Long-lost relative, a WWII vet, is finally ID'd - Albuquerque Journal

Long-lost relative, a WWII vet, is finally ID’d

Copyright © 2019 Albuquerque Journal

SANTA FE – It all came together because of “one little side note” on an enlistment form.

When Marine Corps Platoon Sgt. George E. Trotter joined the military nearly a century ago, he listed his sister as his next-of-kin.

A Marine Corps Honor Guard carries the remains of Platoon Sgt. George E. Trotter to his burial service at the Santa Fe National Cemetery on Friday. Trotter was killed during World War II. (Eddie Moore/Albuquerque Journal)

According to his great-great-niece Ashley O’Brian, it’s that small detail that led a Marine-contracted genealogist to her about a year ago, as part of a search for living family members of Trotter, a fallen World War II soldier whose remains had never been identified.

The search had proven difficult, O’Brian explained, because Trotter had changed his name before he joined the service. O’Brian’s family never knew he existed.

But O’Brian, 48, of Austin, had listed her great-grandmother Denise Battraw, the sister Trotter noted on his enlistment form, in her own Ancestry.com profile.

After the genealogist discovered that connection and reached out to O’Brian, DNA samples confirmed Trotter’s identification.

Trotter, who was born in small-town South Dakota, was 38 when he was killed in the Battle of Tarawa on Nov. 20, 1943. Trotter, like the other service members who died in action during the three-day battle in the Pacific, was buried in a battlefield cemetery, and his remains were not identifiable during recovery operations in 1946 and 1947.

In 1949, unidentified remains from the battle were moved to the National Memorial Cemetery in Honolulu, also known as the Punchbowl.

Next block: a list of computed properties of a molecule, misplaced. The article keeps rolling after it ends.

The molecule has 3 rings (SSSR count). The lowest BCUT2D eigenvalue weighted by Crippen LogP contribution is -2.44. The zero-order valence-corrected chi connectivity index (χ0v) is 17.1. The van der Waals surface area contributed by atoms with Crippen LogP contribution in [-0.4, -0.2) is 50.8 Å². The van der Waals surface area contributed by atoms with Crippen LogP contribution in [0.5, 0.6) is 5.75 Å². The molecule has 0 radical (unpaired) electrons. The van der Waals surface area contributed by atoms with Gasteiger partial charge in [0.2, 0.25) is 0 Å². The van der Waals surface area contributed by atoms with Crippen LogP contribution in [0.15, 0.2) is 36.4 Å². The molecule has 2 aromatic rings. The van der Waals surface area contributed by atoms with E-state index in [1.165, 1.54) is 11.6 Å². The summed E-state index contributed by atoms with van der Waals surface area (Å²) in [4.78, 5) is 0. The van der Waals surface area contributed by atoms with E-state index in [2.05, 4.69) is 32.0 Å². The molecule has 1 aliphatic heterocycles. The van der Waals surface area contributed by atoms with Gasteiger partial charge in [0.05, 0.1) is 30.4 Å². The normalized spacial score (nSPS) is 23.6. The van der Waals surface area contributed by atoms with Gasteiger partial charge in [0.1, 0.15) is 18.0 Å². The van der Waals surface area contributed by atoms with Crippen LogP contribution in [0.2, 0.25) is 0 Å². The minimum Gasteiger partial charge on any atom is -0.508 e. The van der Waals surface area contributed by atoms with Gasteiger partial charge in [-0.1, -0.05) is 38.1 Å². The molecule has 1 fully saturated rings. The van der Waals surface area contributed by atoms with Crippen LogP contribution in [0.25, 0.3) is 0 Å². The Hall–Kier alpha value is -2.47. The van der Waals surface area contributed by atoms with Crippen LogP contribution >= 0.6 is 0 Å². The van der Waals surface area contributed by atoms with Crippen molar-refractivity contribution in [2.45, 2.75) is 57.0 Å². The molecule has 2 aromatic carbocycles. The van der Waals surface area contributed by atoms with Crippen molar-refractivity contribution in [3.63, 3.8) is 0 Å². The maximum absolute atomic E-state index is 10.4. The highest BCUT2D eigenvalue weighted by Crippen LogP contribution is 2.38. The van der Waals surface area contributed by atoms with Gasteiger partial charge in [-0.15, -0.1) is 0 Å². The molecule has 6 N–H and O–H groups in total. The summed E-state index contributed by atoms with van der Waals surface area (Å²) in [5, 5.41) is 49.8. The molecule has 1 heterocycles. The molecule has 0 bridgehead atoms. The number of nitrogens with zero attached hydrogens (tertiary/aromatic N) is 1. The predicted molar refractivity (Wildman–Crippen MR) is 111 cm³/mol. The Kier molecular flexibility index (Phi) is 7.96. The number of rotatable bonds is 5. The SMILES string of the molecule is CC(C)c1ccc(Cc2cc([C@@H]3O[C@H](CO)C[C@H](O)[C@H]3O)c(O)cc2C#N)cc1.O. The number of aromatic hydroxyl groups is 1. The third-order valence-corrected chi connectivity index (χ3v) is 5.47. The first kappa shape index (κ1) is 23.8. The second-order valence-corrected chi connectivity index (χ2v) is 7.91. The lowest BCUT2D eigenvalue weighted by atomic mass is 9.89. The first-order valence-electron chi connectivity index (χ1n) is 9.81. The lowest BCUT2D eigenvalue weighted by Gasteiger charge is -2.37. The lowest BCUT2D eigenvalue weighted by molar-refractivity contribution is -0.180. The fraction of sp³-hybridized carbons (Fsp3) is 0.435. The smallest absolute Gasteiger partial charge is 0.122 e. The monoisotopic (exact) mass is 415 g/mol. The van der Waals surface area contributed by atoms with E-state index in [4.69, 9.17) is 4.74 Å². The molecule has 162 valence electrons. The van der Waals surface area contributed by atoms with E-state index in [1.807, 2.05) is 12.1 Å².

In March 2017, scientists with the Defense POW/MIA Accounting Agency (DPAA) disinterred the remains that turned out to be Trotter’s so they could be re-examined using modern technology. And in April 2019, he was officially – and finally – accounted for with the DNA matches from O’Brian and her mother, Mary Gould of Taos. Gould is Trotter’s great-niece.

Following a funeral service in Taos, Trotter’s remains were escorted to the National Cemetery in Santa Fe on Friday for a burial service with full military honors, including a Marine Corps honor guard from Albuquerque. Lt. Gov. Howie Morales was also in attendance to present the family with a state flag that has flown over the state Capitol.

“It’s all been very fascinating and very interesting for us,” O’Brian said of the entire experience. “And my mom is very proud to have been a part of this, as is the whole family.”

The call about Trotter’s identification came as a surprise to relatives who’d never heard of him, O’Brian said. He was born Frederick Battraw and her great-grandmother wasn’t known to have mentioned him when she was alive. He died before O’Brian’s mother was born.

The Battle of Tarawa against the Japanese took place on Betio on the Gilbert Islands. More than 1,000 U.S. Marines and sailors died and 2,000 were wounded in the effort to take the island from Japan whose forces were defeated.

Trotter’s identification is a part of the U.S. Military and the DPAA’s ongoing efforts to exhume and identify unidentified WWII soldiers through modern-day technology and family DNA, according to Santa Fe’s National Cemetery Director Jared Howard. He said the agencies have been looking at a large concentration of unknown remains from the Pacific Theater of World War II, a series of battles on islands.

According to the DPAA website, in 2016, the agency received approval to disinter 94 caskets with unidentified remains from the Battle of Tarawa, which are now being analyzed.

In Trotter’s case, the identification process – starting with the genealogist’s call to O’Brian – took about a year, according to O’Brian.

“This is not new to Santa Fe or a lot of other cemeteries nationwide,” said Howard. “A lot of these families want these loved ones back and have them close so they can visit them.”

The family isn’t completely sure why they’d never heard about Trotter, O’Brian said, but she said they do think he left South Dakota “as soon as he could” at age 18. Beyond that, they know he traveled around a bit and then enlisted in Kansas City, Mo., in the 1920s.

“I’d love to be able to find out more,” said O’Brian. “But since everyone who knew him has passed, it’s going to be a little hard to find out some stuff.”

Trotter is also survived by O’Brian’s children, a great-nephew Henry Roy Liles and his wife, along with other great-great nieces, nephews, and other relatives.

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